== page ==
Fig. 5

Serum S100A6 levels as prognostic biomarker for CCA. a Patients that succumbed to death showed a trend towards higher levels of S100A6 at admission to our hospital when compared to survivors (not significant). b, c Cox regression- and Kaplan–Meyer curve analyses revealed that those patients that displayed high S100A6 levels (e.g. S100A6 levels within the upper quartile of the CCA cohort) had a trend towards an impaired prognosis. d Postoperative S100A6 levels also depicted a trend towards a better survival in patients with low S100A6 concentrations. e, f Kinetics of S100A6 serum concentrations before/after surgery did not indicate the patients’ prognosis

Comparison of serum S100A6 concentrations and CEA or CA19-9 serum levels

In clinical routine, measurements of CEA and CA19-9 are frequently performed in patients with CCA. We therefore compared the diagnostic and prognostic power of S100A6 measurements to those of CEA and CA19-9 in our cohort of patients with CCA. Similar to S100A6, both CEA and CA19-9 were not significantly elevated in patients with CCA. Concentrations of these markers did not differ in patients that succumbed to death and survivors (Additional file 5: Figure S4a and b). Notably, ROC curve analysis revealed that neither CEA nor CA19-9 were significantly superior to S100A6 measurements in prediction of patients' outcome (Additional file 5: Figure S4c).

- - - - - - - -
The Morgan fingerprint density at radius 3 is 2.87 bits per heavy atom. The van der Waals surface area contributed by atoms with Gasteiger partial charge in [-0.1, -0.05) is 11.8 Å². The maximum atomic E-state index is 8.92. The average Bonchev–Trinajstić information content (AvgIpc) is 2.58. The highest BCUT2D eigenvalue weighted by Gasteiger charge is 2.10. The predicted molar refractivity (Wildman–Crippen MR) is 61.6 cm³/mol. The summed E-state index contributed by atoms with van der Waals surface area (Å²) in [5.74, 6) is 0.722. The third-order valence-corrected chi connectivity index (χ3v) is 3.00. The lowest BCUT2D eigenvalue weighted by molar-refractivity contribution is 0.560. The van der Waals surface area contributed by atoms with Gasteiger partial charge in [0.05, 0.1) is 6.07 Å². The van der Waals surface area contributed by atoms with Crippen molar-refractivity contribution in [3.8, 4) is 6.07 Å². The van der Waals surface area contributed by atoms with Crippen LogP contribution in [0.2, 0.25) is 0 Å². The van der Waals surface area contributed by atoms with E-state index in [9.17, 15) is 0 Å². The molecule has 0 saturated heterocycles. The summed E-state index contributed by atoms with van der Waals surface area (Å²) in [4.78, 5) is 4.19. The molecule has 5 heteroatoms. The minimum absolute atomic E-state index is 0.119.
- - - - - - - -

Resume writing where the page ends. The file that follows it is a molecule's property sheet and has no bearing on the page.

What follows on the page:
Discussion

Although the incidence of CCA is rising worldwide, knowledge on biomarkers for this heterogeneous disease allowing to non-invasively establish the diagnosis (e.g., in high-risk patients with cholestatic diseases) or to predict prognosis is scarce [49]. In the present study, we demonstrate that S100A6 expression levels are significantly up-regulated in CCA tumor tissue but measurements of circulating S100A6 are not suitable for the diagnosis of CCA. Nevertheless, S100A6 serum levels might be indicative for the prognosis of patients with CCA. Of note, within our cohort of patients, measurements of S100A6 demonstrated a similar prognostic power than that of clinically established biomarkers such as CEA or CA19-9.